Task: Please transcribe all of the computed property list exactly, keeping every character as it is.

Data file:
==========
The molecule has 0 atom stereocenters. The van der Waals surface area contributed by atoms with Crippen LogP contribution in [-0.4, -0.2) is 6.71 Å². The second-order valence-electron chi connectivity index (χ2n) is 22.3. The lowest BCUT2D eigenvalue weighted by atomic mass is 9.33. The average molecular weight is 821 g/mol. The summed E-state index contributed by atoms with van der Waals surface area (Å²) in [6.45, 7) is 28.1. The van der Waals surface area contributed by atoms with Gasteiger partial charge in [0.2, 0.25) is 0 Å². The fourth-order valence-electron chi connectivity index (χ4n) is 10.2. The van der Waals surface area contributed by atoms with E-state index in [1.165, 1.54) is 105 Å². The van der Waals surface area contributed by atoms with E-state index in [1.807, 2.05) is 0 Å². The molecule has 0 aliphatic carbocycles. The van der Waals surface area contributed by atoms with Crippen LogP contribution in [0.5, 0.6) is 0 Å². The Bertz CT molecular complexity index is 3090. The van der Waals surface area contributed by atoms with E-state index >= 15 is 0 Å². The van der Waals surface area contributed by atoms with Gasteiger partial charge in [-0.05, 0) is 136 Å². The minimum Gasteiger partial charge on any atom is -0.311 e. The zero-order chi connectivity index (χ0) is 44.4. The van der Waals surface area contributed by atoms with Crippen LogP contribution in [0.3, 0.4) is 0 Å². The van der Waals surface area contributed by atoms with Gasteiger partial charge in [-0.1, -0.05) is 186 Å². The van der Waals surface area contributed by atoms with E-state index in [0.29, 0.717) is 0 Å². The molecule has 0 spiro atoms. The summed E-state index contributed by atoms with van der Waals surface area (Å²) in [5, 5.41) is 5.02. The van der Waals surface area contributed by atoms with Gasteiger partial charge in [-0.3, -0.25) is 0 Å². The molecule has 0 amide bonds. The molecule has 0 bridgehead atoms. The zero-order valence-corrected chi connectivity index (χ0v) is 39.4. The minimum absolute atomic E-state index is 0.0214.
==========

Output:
The molecule has 0 atom stereocenters. The van der Waals surface area contributed by atoms with Crippen LogP contribution in [-0.4, -0.2) is 6.71 Å². The second-order valence-electron chi connectivity index (χ2n) is 22.3. The lowest BCUT2D eigenvalue weighted by atomic mass is 9.33. The average molecular weight is 821 g/mol. The summed E-state index contributed by atoms with van der Waals surface area (Å²) in [6.45, 7) is 28.1. The van der Waals surface area contributed by atoms with Gasteiger partial charge in [0.2, 0.25) is 0 Å². The fourth-order valence-electron chi connectivity index (χ4n) is 10.2. The van der Waals surface area contributed by atoms with E-state index in [1.165, 1.54) is 105 Å². The van der Waals surface area contributed by atoms with E-state index in [1.807, 2.05) is 0 Å². The molecule has 0 aliphatic carbocycles. The van der Waals surface area contributed by atoms with Crippen LogP contribution in [0.5, 0.6) is 0 Å². The Bertz CT molecular complexity index is 3090. The van der Waals surface area contributed by atoms with E-state index >= 15 is 0 Å². The van der Waals surface area contributed by atoms with Gasteiger partial charge in [-0.05, 0) is 136 Å². The minimum Gasteiger partial charge on any atom is -0.311 e. The zero-order chi connectivity index (χ0) is 44.4. The van der Waals surface area contributed by atoms with Crippen LogP contribution in [0.3, 0.4) is 0 Å². The van der Waals surface area contributed by atoms with Gasteiger partial charge in [-0.1, -0.05) is 186 Å². The van der Waals surface area contributed by atoms with E-state index in [0.29, 0.717) is 0 Å². The molecule has 0 spiro atoms. The summed E-state index contributed by atoms with van der Waals surface area (Å²) in [5, 5.41) is 5.02. The van der Waals surface area contributed by atoms with Gasteiger partial charge in [-0.3, -0.25) is 0 Å². The molecule has 0 amide bonds. The molecule has 0 bridgehead atoms. The zero-order valence-corrected chi connectivity index (χ0v) is 39.4. The minimum absolute atomic E-state index is 0.0214.